First off, I want to apologize in case this article (and any others that follow it) doesn’t make a lot of sense.
I’ve been thinking a lot lately about game design and the more I’ve thought about it, the more it seems to me that there are some underlying principles that tie all the various aspects of design together (level design, enemy design, system design, story design, etc).
I don’t know how deep I can get into it in one, or even several, blog posts but it occurred to me to try to get these down in writing. I’m currently working on these in my head, so I may change my mind on them in a few days or months. I may be going off on tangents, etc..
But basically, I want to try to get as much of it down as I can, then collect it and work on the whole instead of being afraid to share the parts. So again I apologize if this series of articles doesn’t make much sense yet, but if it does — awesome.
Ok, enough rambling. Lets talk about something big and something small.
A video game is a conversation between the player and the designer. I have thoughts about how to prove this, but lets put that aside for a while. Even if I’m wrong about this, thinking about the ramifications of it are very interesting.
Every aspect of a game can come down to this: What question is the game asking the player, and what answer will the player most likely give? The problem spreads out almost fractally — you can divide the game into pieces almost infinitely.
So assuming this assertion is true — that games are a dialogue between the designer and the player — what can we learn?
I’ve talked a lot in the past about how enemy encounters ask the question “Which enemy will you kill first?” and that enemies themselves ask the questions “How will you damage me?” and “How will you avoid my attack?” I’m actually currently working on (among other things) and article about that for Gamasutra.
I wanted to go smaller than that, though, which leads to the next section…
In my head, Enemy attacks are part of a spectrum. On the left side are melee attacks, and on the right are ranged attacks. The actual attack the enemy makes usually falls somewhere in that range.
In order for that to make sense, let me explain what I mean by melee and range:
An enemy attack asks two questions: 1) How will you dodge me? and 2) How will you counterattack once you’ve dodged me.
Essentially, a well played strategy allows the player to dodge and counterattack while the enemy is vulnerable. If the player dodges too far, or gets too busy with avoiding the attack, he might miss the window.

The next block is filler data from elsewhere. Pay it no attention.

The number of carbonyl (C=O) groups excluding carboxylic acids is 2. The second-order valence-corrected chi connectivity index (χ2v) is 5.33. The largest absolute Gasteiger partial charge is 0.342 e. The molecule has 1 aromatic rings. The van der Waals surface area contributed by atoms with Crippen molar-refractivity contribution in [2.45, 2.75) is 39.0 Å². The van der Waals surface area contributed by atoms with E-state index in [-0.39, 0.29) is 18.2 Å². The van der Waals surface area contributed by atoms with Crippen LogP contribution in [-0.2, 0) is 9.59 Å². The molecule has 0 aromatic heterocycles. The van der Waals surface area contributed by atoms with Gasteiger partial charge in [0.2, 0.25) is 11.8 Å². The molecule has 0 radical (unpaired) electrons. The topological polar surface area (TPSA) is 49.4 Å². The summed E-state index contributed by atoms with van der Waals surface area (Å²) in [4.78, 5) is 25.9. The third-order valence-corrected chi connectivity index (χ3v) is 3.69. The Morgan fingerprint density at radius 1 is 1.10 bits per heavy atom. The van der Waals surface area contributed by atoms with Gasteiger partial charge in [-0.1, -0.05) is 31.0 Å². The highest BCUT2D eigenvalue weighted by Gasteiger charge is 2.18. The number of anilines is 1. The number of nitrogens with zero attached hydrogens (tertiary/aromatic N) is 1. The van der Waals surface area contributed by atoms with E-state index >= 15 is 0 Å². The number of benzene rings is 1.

This seems to indicate that an enemy must have two components in order to attack. 1) The location where the attack deals damage and 2) The location where the enemy can BE damaged.
Ranged attacks occur when 1 and 2 are far apart. Melee attacks occur when 1 and 2 are in pretty much the same spot.
What’s interesting about this is that it highlights why pre-attack and post-attack delays are so important in enemy design (the enemy has to have a big-ol windup before he attacks so you know it’s coming and a big-ol cooldown after the attack so you know he’s vulnerable). I’ve always known they were important, but this highlight’s WHY.
If the enemy is using a ranged attack and the player only has a melee attack, the question posed to the player is is: How do you get close to the enemy to attack him while not getting hit?
If the enemy has a melee attack and the player has a melee attack, that question becomes a little less interesting (since the player is standing right next to your enemy). Anyone who’s ever made a brawler knows how hard it is to solve this problem, and different games handle it different ways, but I’ve never heard anything that indicates WHY it’s a problem. That’s why this concept is so exciting to me, it explains why (for example) Street Fighter needs a block and block-breakers. It explains why you can add a lag-time to the end of an attack to make it more interesting. Basically, it explains a lot.
The other interesting thing is that you can project forward for that a little and begin to understand why attacks that fall in the middle of that spectrum might need in order to be fun and to ask a good question.
Okay, that’s all kind of a mess. I might come in here and clean it up a bit later, or I might write another post with some clarifying bits — but hopefully some of this comes across legibly. If not, well then don’t worry. It’s my own fault. Check back again later and maybe I’ll do a better job of it.